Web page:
by Chris Lawhorn
[Editor's Note: Working Out to Jazz is a new All About Jazz column, devoted to providing jazz playlists for the purpose of working out. For his second installment, Chris Lawhorn's emphasis is on largely up-tempo tracks from a handful of recent releases. Check in with Working Out to Jazz regularly, for new workout music suggestions, as Chris breaks it out for you by Beats Per Minute (BPM).] For this month's playlist, I've tried to highlight a few recent ...read more
by George Kanzler
Myron WaldenMomentumDemi Sound2010 Artist #2Momentum LiveDemi Sound2010 Momentum is both album title and the name Myron Walden has used for one of his ensembles, inspired by the '60s Miles Davis Quintet (another ensemble, Myron Walden In This World, seems poised at the intersection of Windham Hill and ECM dale). Like Wayne Shorter in that ...read more
by John Kelman
Sometimes a break can be the best thing a musician can take. Not getting tired by any means, if a four-year sabbatical from recording as a leader results in as strong a comeback as reedman Myron Walden's, perhaps artists should take breaks more often. A charter member of drummer Brian Blade's Fellowship Band, Walden is back with not one, but three CDs over the next couple months. The first, Momentum, is a potent modern mainstream set that takes trumpet icon ...read more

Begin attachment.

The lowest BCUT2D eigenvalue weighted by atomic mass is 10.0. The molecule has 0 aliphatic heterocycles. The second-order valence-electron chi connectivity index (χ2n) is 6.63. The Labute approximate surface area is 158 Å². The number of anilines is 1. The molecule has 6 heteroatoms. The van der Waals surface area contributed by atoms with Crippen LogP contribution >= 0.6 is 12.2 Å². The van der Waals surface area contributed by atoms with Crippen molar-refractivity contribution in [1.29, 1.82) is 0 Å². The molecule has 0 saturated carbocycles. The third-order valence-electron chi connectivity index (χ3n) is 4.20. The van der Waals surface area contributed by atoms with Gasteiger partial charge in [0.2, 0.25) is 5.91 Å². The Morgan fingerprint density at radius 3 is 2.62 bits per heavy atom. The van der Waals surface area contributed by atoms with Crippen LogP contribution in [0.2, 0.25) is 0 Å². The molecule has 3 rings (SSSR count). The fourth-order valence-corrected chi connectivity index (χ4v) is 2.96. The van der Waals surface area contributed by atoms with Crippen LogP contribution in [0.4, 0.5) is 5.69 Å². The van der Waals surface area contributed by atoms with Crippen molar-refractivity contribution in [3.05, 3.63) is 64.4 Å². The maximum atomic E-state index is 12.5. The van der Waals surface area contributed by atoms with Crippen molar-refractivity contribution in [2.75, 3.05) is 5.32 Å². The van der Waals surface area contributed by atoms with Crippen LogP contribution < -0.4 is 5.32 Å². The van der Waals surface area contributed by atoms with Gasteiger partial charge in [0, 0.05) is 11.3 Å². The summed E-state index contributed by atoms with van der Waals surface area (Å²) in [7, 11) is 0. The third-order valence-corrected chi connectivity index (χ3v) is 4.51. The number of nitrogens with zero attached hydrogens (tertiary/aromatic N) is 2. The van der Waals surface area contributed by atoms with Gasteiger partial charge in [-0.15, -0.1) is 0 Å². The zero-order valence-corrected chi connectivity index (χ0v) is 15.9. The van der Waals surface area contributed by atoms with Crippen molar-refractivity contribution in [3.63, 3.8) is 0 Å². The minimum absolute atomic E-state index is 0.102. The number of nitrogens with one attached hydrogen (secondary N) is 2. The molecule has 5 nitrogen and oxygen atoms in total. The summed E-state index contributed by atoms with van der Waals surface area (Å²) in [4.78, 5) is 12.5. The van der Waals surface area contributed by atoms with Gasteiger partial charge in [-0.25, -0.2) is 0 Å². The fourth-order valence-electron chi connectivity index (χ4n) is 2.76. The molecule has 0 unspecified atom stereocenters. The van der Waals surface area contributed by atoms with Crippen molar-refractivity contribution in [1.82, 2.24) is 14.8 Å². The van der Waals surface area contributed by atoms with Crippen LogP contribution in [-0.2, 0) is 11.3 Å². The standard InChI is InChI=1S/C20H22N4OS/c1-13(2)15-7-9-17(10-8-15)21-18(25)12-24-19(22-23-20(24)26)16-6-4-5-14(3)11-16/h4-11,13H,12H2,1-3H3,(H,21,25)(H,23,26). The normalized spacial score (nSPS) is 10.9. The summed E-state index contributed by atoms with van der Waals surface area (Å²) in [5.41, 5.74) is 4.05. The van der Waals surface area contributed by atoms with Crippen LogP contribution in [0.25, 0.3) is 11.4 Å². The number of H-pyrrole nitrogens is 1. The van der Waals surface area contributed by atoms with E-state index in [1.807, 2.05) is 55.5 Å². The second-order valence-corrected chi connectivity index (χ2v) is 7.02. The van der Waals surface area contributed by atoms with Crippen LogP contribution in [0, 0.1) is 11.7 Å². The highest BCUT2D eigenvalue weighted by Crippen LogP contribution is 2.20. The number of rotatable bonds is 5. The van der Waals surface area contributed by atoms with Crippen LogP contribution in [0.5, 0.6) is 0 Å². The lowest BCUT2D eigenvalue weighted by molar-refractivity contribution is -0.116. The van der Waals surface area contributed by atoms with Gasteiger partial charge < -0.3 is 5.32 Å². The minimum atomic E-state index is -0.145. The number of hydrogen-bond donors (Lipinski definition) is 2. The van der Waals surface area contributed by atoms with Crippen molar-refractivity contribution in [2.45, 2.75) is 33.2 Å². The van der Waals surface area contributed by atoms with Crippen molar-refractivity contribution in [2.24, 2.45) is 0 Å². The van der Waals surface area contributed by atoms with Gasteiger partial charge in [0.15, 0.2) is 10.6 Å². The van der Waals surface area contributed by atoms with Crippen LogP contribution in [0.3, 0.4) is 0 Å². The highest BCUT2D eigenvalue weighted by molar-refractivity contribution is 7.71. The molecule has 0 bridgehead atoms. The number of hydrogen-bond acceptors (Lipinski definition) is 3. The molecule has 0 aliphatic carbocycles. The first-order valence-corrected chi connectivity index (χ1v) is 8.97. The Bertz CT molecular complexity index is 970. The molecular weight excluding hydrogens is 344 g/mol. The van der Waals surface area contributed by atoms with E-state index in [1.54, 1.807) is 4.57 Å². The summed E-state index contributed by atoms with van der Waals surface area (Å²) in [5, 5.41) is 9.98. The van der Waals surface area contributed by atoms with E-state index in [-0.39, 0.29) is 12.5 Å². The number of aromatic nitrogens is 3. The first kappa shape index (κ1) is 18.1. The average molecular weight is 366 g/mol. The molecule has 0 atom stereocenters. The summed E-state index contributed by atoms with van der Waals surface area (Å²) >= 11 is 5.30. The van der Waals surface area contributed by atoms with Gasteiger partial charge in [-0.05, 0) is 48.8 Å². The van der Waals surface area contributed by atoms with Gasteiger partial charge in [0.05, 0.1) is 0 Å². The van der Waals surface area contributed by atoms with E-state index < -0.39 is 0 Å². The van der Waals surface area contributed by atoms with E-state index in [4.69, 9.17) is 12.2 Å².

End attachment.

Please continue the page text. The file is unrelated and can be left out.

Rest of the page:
by Edward Bride
In words often used to describe the music of Duke Ellington, Myron Walden is a saxophonist beyond category. More so than many other musicians, Walden himself eschews reliance on any one instrument, not tenor or alto nor soprano nor bass nor... well, you get the idea. The voice that he is striving to use in any particular setting can vary widely from time to time; there is no favorite child in this man's family of instruments.
by Javier AQ Ortiz
Alto saxophonist Myron Walden's quartet on This Way, featuring bassist Vicente Archer, drummer E.J. Strickland, and tenor saxophonist Jimmy Greene, is quite robust.The musicians engage in a scorching pursuit of heavy swinging and melodically dissonant bopping on Like I See It. As the saxophonists burn with discriminating abandon, their respective approach to thematic progressions within their solos is revealing. The temporal, harmonic, tonal, and rhythmic interplay between Greene and Walden is somewhat similar nonetheless. Virtuosity, among other things, ...read more
by Mark F. Turner
There have been many notable jazz saxophone pairings recalling the great collaboration of John Coltrane and Cannonball Adderley on Kind of Blue (Legacy, 1959), including several very recent recordings with younger players like John O'Gallagher's Axiom, where the altoist is matched with tenor Tony Malaby. The duality and contrast of reed tones propelled by the unique voices of each musician can create magic when the combination is right. This Way, featuring alto saxophonist Myron Walden joined with tenor saxophonist Jimmy ...read more
by AAJ Staff
Myron Walden is a refreshing, individualistic alto saxophonist, perhaps the most original player on his instrument to come along since Kenny Garrett. Walden's sound, plaintive, shot through with a bluesy wail, is fully his own; there's nothing quite like it in jazz today. He takes lots of chances, often leaping outside the changes or bursting into swirling clusters of notes, but he never forgets to swing.
On This Way, Walden uses an instrumentation he apparently favors: a front ...read more